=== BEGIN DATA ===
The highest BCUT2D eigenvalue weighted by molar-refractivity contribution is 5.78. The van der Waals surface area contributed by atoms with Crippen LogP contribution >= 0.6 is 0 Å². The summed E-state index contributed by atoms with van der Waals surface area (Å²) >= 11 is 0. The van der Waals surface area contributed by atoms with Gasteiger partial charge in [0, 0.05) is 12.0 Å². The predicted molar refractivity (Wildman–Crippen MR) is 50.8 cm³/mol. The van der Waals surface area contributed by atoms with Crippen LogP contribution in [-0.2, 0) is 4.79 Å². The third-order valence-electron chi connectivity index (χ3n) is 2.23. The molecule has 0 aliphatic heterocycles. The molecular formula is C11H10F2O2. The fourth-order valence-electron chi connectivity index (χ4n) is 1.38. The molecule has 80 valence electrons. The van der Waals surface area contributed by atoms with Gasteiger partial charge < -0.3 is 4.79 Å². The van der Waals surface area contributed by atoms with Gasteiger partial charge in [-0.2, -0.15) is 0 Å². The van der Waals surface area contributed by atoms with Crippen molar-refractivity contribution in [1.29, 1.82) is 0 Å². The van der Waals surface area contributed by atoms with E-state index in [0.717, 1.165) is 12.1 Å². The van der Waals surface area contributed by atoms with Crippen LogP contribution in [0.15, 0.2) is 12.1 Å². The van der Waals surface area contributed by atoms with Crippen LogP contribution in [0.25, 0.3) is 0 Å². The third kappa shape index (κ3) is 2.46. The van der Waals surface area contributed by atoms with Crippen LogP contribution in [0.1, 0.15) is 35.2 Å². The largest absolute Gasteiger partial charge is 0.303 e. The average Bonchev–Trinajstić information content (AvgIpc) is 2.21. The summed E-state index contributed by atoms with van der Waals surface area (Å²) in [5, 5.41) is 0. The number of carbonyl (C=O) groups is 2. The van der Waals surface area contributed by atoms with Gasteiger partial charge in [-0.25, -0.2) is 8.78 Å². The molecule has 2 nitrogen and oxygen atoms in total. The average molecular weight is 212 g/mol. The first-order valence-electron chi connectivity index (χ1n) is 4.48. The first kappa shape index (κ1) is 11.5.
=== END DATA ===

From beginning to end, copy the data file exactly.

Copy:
The highest BCUT2D eigenvalue weighted by molar-refractivity contribution is 5.78. The van der Waals surface area contributed by atoms with Crippen LogP contribution >= 0.6 is 0 Å². The summed E-state index contributed by atoms with van der Waals surface area (Å²) >= 11 is 0. The van der Waals surface area contributed by atoms with Gasteiger partial charge in [0, 0.05) is 12.0 Å². The predicted molar refractivity (Wildman–Crippen MR) is 50.8 cm³/mol. The van der Waals surface area contributed by atoms with Crippen LogP contribution in [-0.2, 0) is 4.79 Å². The third-order valence-electron chi connectivity index (χ3n) is 2.23. The molecule has 0 aliphatic heterocycles. The molecular formula is C11H10F2O2. The fourth-order valence-electron chi connectivity index (χ4n) is 1.38. The molecule has 80 valence electrons. The van der Waals surface area contributed by atoms with Gasteiger partial charge < -0.3 is 4.79 Å². The van der Waals surface area contributed by atoms with Gasteiger partial charge in [-0.2, -0.15) is 0 Å². The van der Waals surface area contributed by atoms with Crippen molar-refractivity contribution in [1.29, 1.82) is 0 Å². The van der Waals surface area contributed by atoms with E-state index in [0.717, 1.165) is 12.1 Å². The van der Waals surface area contributed by atoms with Crippen LogP contribution in [0.15, 0.2) is 12.1 Å². The van der Waals surface area contributed by atoms with Crippen LogP contribution in [0.25, 0.3) is 0 Å². The third kappa shape index (κ3) is 2.46. The van der Waals surface area contributed by atoms with Crippen LogP contribution in [0.1, 0.15) is 35.2 Å². The largest absolute Gasteiger partial charge is 0.303 e. The average Bonchev–Trinajstić information content (AvgIpc) is 2.21. The summed E-state index contributed by atoms with van der Waals surface area (Å²) in [5, 5.41) is 0. The number of carbonyl (C=O) groups is 2. The van der Waals surface area contributed by atoms with Gasteiger partial charge in [-0.25, -0.2) is 8.78 Å². The molecule has 2 nitrogen and oxygen atoms in total. The average molecular weight is 212 g/mol. The first-order valence-electron chi connectivity index (χ1n) is 4.48. The first kappa shape index (κ1) is 11.5.